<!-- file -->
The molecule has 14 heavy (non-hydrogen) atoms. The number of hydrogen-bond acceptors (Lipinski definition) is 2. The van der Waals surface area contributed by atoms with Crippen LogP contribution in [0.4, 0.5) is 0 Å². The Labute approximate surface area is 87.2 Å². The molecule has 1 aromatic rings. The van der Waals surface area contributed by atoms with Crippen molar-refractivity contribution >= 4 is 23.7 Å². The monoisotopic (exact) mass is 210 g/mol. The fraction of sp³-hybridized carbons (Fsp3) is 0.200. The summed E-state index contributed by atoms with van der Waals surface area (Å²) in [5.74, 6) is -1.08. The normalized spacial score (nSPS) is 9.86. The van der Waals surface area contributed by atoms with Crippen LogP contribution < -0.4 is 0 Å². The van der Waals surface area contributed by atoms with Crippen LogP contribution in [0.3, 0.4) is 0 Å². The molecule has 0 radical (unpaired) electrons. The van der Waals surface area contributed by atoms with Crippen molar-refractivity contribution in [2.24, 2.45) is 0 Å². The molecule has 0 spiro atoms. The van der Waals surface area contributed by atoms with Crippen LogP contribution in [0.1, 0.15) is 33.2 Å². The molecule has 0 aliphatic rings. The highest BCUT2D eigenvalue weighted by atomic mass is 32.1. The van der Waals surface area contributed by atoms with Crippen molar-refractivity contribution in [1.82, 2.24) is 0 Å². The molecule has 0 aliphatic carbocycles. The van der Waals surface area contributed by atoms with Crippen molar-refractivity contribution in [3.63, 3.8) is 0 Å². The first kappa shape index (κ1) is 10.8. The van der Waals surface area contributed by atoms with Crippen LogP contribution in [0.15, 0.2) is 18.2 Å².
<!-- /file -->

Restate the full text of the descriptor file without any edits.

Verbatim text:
The molecule has 14 heavy (non-hydrogen) atoms. The number of hydrogen-bond acceptors (Lipinski definition) is 2. The van der Waals surface area contributed by atoms with Crippen LogP contribution in [0.4, 0.5) is 0 Å². The Labute approximate surface area is 87.2 Å². The molecule has 1 aromatic rings. The van der Waals surface area contributed by atoms with Crippen molar-refractivity contribution >= 4 is 23.7 Å². The monoisotopic (exact) mass is 210 g/mol. The fraction of sp³-hybridized carbons (Fsp3) is 0.200. The summed E-state index contributed by atoms with van der Waals surface area (Å²) in [5.74, 6) is -1.08. The normalized spacial score (nSPS) is 9.86. The van der Waals surface area contributed by atoms with Crippen LogP contribution < -0.4 is 0 Å². The van der Waals surface area contributed by atoms with Crippen LogP contribution in [0.3, 0.4) is 0 Å². The molecule has 0 radical (unpaired) electrons. The van der Waals surface area contributed by atoms with Crippen molar-refractivity contribution in [2.24, 2.45) is 0 Å². The molecule has 0 spiro atoms. The van der Waals surface area contributed by atoms with Crippen LogP contribution in [0.1, 0.15) is 33.2 Å². The molecule has 0 aliphatic rings. The highest BCUT2D eigenvalue weighted by atomic mass is 32.1. The van der Waals surface area contributed by atoms with Crippen molar-refractivity contribution in [1.82, 2.24) is 0 Å². The molecule has 0 aliphatic carbocycles. The van der Waals surface area contributed by atoms with Crippen molar-refractivity contribution in [3.63, 3.8) is 0 Å². The first kappa shape index (κ1) is 10.8. The van der Waals surface area contributed by atoms with Crippen LogP contribution in [0.15, 0.2) is 18.2 Å².